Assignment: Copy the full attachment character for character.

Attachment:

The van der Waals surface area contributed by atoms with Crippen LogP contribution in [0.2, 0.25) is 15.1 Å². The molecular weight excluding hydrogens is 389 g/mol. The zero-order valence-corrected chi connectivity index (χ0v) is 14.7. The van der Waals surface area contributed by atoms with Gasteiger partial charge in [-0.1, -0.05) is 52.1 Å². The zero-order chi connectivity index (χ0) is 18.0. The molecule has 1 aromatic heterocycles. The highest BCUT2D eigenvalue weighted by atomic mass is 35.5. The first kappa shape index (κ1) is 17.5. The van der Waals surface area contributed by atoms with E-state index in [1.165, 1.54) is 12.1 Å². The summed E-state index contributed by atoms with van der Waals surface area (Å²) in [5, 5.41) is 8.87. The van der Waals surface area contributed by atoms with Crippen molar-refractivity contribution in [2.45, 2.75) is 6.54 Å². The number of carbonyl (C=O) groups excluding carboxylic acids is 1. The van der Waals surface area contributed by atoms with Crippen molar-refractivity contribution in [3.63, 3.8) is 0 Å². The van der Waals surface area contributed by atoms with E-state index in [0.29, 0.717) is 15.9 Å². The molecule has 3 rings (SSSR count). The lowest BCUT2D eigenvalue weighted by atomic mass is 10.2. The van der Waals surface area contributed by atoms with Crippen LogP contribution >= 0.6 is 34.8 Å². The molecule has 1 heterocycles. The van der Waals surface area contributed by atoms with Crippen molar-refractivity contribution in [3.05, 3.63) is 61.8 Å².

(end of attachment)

The van der Waals surface area contributed by atoms with Crippen LogP contribution in [0.2, 0.25) is 15.1 Å². The molecular weight excluding hydrogens is 389 g/mol. The zero-order valence-corrected chi connectivity index (χ0v) is 14.7. The van der Waals surface area contributed by atoms with Gasteiger partial charge in [-0.1, -0.05) is 52.1 Å². The zero-order chi connectivity index (χ0) is 18.0. The molecule has 1 aromatic heterocycles. The highest BCUT2D eigenvalue weighted by atomic mass is 35.5. The first kappa shape index (κ1) is 17.5. The van der Waals surface area contributed by atoms with E-state index in [1.165, 1.54) is 12.1 Å². The summed E-state index contributed by atoms with van der Waals surface area (Å²) in [5, 5.41) is 8.87. The van der Waals surface area contributed by atoms with Crippen molar-refractivity contribution in [2.45, 2.75) is 6.54 Å². The number of carbonyl (C=O) groups excluding carboxylic acids is 1. The van der Waals surface area contributed by atoms with Crippen molar-refractivity contribution in [3.63, 3.8) is 0 Å². The van der Waals surface area contributed by atoms with E-state index in [0.29, 0.717) is 15.9 Å². The molecule has 3 rings (SSSR count). The lowest BCUT2D eigenvalue weighted by atomic mass is 10.2. The van der Waals surface area contributed by atoms with Crippen LogP contribution >= 0.6 is 34.8 Å². The molecule has 1 heterocycles. The van der Waals surface area contributed by atoms with Crippen molar-refractivity contribution in [3.05, 3.63) is 61.8 Å².